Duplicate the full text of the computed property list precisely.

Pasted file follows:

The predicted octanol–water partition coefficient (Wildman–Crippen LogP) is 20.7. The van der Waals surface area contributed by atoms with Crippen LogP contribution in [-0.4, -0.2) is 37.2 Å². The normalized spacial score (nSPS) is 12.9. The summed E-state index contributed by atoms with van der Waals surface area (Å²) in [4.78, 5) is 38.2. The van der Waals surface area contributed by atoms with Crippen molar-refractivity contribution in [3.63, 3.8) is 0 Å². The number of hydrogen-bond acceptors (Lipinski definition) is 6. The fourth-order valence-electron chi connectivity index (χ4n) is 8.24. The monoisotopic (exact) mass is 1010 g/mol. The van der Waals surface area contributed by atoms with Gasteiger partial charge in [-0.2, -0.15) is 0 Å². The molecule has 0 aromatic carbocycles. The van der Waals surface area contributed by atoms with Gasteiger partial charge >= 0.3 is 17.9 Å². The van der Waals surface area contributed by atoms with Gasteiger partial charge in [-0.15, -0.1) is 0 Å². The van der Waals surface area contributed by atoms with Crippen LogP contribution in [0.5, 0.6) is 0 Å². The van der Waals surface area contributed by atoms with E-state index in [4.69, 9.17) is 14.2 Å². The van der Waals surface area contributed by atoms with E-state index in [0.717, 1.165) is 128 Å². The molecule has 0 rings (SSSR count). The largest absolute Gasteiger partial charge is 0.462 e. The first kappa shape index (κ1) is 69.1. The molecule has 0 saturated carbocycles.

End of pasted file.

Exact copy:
The predicted octanol–water partition coefficient (Wildman–Crippen LogP) is 20.7. The van der Waals surface area contributed by atoms with Crippen LogP contribution in [-0.4, -0.2) is 37.2 Å². The normalized spacial score (nSPS) is 12.9. The summed E-state index contributed by atoms with van der Waals surface area (Å²) in [4.78, 5) is 38.2. The van der Waals surface area contributed by atoms with Crippen molar-refractivity contribution in [3.63, 3.8) is 0 Å². The number of hydrogen-bond acceptors (Lipinski definition) is 6. The fourth-order valence-electron chi connectivity index (χ4n) is 8.24. The monoisotopic (exact) mass is 1010 g/mol. The van der Waals surface area contributed by atoms with Gasteiger partial charge in [-0.2, -0.15) is 0 Å². The molecule has 0 aromatic carbocycles. The van der Waals surface area contributed by atoms with Gasteiger partial charge >= 0.3 is 17.9 Å². The van der Waals surface area contributed by atoms with Gasteiger partial charge in [-0.15, -0.1) is 0 Å². The van der Waals surface area contributed by atoms with Crippen LogP contribution in [0.5, 0.6) is 0 Å². The van der Waals surface area contributed by atoms with E-state index in [4.69, 9.17) is 14.2 Å². The van der Waals surface area contributed by atoms with E-state index in [0.717, 1.165) is 128 Å². The molecule has 0 rings (SSSR count). The largest absolute Gasteiger partial charge is 0.462 e. The first kappa shape index (κ1) is 69.1. The molecule has 0 saturated carbocycles.